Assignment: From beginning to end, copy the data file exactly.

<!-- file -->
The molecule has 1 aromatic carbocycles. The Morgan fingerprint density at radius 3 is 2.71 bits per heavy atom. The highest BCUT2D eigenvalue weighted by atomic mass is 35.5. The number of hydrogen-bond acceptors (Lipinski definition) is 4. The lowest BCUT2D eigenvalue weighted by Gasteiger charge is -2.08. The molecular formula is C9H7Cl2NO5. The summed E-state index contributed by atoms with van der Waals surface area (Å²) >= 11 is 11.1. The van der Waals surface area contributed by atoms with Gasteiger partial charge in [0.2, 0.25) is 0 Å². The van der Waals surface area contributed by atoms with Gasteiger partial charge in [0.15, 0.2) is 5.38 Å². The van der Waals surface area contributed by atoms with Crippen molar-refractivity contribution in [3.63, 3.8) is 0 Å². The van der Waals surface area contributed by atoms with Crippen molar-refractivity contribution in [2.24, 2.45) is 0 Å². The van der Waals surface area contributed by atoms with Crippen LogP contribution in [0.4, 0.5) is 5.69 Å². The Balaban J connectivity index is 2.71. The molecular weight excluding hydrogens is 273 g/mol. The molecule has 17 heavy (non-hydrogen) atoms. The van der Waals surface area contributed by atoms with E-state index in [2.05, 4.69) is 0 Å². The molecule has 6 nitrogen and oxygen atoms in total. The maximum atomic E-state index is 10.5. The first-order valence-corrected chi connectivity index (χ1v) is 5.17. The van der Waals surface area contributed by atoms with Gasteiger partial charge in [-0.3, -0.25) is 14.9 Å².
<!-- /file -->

The molecule has 1 aromatic carbocycles. The Morgan fingerprint density at radius 3 is 2.71 bits per heavy atom. The highest BCUT2D eigenvalue weighted by atomic mass is 35.5. The number of hydrogen-bond acceptors (Lipinski definition) is 4. The lowest BCUT2D eigenvalue weighted by Gasteiger charge is -2.08. The molecular formula is C9H7Cl2NO5. The summed E-state index contributed by atoms with van der Waals surface area (Å²) >= 11 is 11.1. The van der Waals surface area contributed by atoms with Gasteiger partial charge in [0.2, 0.25) is 0 Å². The van der Waals surface area contributed by atoms with Gasteiger partial charge in [0.15, 0.2) is 5.38 Å². The van der Waals surface area contributed by atoms with Crippen molar-refractivity contribution in [3.63, 3.8) is 0 Å². The van der Waals surface area contributed by atoms with Crippen molar-refractivity contribution in [2.24, 2.45) is 0 Å². The van der Waals surface area contributed by atoms with Crippen LogP contribution in [0.4, 0.5) is 5.69 Å². The Balaban J connectivity index is 2.71. The molecular weight excluding hydrogens is 273 g/mol. The molecule has 17 heavy (non-hydrogen) atoms. The van der Waals surface area contributed by atoms with E-state index in [2.05, 4.69) is 0 Å². The molecule has 6 nitrogen and oxygen atoms in total. The maximum atomic E-state index is 10.5. The first-order valence-corrected chi connectivity index (χ1v) is 5.17. The van der Waals surface area contributed by atoms with Gasteiger partial charge in [-0.3, -0.25) is 14.9 Å².